The overarching question imparting urgency to this exploration is: Can U.S.-Russian contention in cyberspace cause the two nuclear superpowers to stumble into war? In considering this question we were constantly reminded of recent comments by a prominent U.S. arms control expert: At least as dangerous as the risk of an actual cyberattack, he observed, is cyber operations’ “blurring of the line between peace and war.” Or, as Nye wrote, “in the cyber realm, the difference between a weapon and a non-weapon may come down to a single line of code, or simply the intent of a computer program’s user.”
Please join us tomorrow for a fascinating discussion on the relationship between intelligence and public health with Dr. Tara O’Toole, Senior Fellow and Executive Director of In-Q-Tel, and Dr.Margaret Bourdeaux, Research Director of the Belfer Center’s Security and Global Health Project. Belfer Center Intelligence Project Director Paul Kolbe will moderate.
From deploying nationwide digital surveillance programs to confronting pandemic-related disinformation and scams online, intelligence services around the world are being utilized to combat COVID-19. But for many Americans, the idea of spy agencies having a role in public health security is unnerving.
Just as politics makes for strange bedfellows, so does a pandemic. Given the increasing importance of public health to national security, a strong connection between public health and intelligence is vital, but overlooked. In this session, we will discuss how this division between the intelligence and public health communities left us vulnerable to a pandemic, and ask which intelligence approaches are relevant to the enterprise of health security. Questions to consider include:
- What role can/should intelligence play in bio-surveillance?
- What capabilities does the Intel Community possess that public health agencies could use? How could they be integrated?
- Is there a role for clandestine reporting on public health issues?
- How can the very different cultures of the intelligence community and public health communities be bridged?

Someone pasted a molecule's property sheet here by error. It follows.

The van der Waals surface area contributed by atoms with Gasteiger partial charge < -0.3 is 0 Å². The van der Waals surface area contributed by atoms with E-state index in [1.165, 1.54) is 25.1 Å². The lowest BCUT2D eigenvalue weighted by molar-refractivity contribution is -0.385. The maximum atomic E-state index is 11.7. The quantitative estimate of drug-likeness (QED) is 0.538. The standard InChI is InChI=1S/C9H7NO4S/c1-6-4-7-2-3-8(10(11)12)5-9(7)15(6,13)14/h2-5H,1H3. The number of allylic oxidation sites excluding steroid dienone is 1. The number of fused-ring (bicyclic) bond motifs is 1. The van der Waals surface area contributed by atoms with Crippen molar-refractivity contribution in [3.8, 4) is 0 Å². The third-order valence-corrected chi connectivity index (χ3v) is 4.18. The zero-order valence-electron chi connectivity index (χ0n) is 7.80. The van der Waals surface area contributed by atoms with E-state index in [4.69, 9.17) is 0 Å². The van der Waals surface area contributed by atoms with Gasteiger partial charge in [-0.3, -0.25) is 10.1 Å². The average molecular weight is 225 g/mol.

- How can intelligence be utilized in public health without undermining privacy? Without undermining international scientific cooperation?
- What should the public health community learn about intel, and what should the intel community learn about public health?
- What vulnerabilities exist in the public health system which might pose a national security threat. Pathogen data? Patient data? Vulnerability to cyber espionage? Destructive cyber attack?
Tara O’Toole, MD, MPH is Senior Fellow and Executive Vice President at In-Q-Tel (IQT), a private, non-profit strategic investment firm that links the US Intelligence Community and venture-backed start-up firms on the leading edge of technological innovation. IQT invests in start-up companies that have developed commercially viable products that will deliver novel and disruptive, ready-soon technologies (within 36 months) that could effectively address some of the nation’s most significant problems. Dr. O’Toole is leading a strategic IQT initiative to explore opportunities and risks likely to arise in the next decade as a result of advances in the biological sciences and biotechnologies, with a particular focus on detection of and defense against biological attacks.
From 2009-2013, Dr. O’Toole served as Under Secretary of Science and Technology (S&T) at the Department of Homeland Security, the principal advisor to the Secretary on matters related to science and technology. Before becoming Undersecretary, Dr. O’Toole founded and directed two university-based think tanks devoted to civilian biodefense. She was a professor of Public Health and Director of the Johns Hopkins Center for Civilian Biodefense Studies at the Johns Hopkins Bloomberg School of Public Health, which was the first academic center devoted to biosecurity policy and practices and played a major role in defining the nature and consequences of major biological threats, both natural and deliberate.
From 1994-98, Dr. O’Toole served in President Clinton’s administration as Assistant Secretary for Environment Safety and Health in the Department of Energy after serving for four years s a senior analyst at the Congressional Office of Technology Assessment.
She received her BA from Vassar College, her MD from the George Washington University School of Medicine and an MPH from the Johns Hopkins Bloomberg School of Public Health. She is board certified in internal medicine and occupational and environmental medicine.
Dr. O’Toole is a past Chair of the Board of the Federation of American Scientists, and is a member of the Council on Foreign Relations.
Margaret Bourdeaux, MD, MPH, is the Research Director for the Belfer Center's Security and Global Health Proect. Dr. Bourdeaux conducts research and field work focused on health systems and institutions in conflict affected states. She works closely with Harvard Medical School’s Global Public Policy and Social Change program and spearheads the Fragile Setting Health System working group. She has worked with the Office of the Secretary of Defense Policy to analyze the US Department of Defense’s global health projects and programs. She led a joint Harvard-NATO team of analysts to evaluate the impacts, challenges and opportunities international security forces have in protecting and rebuilding health systems in conflict affected states. She earned her B.A. at Harvard University, her M.D. from Yale Medical School, completed her combined residency in Internal Medicine and Pediatrics at Brigham and Women’s Hospital in Boston, MA and completed her MPH at Harvard School of Public Health. She was one of the first graduates of the Global Women’s Fellowship at Brigham and Women’s Hospital.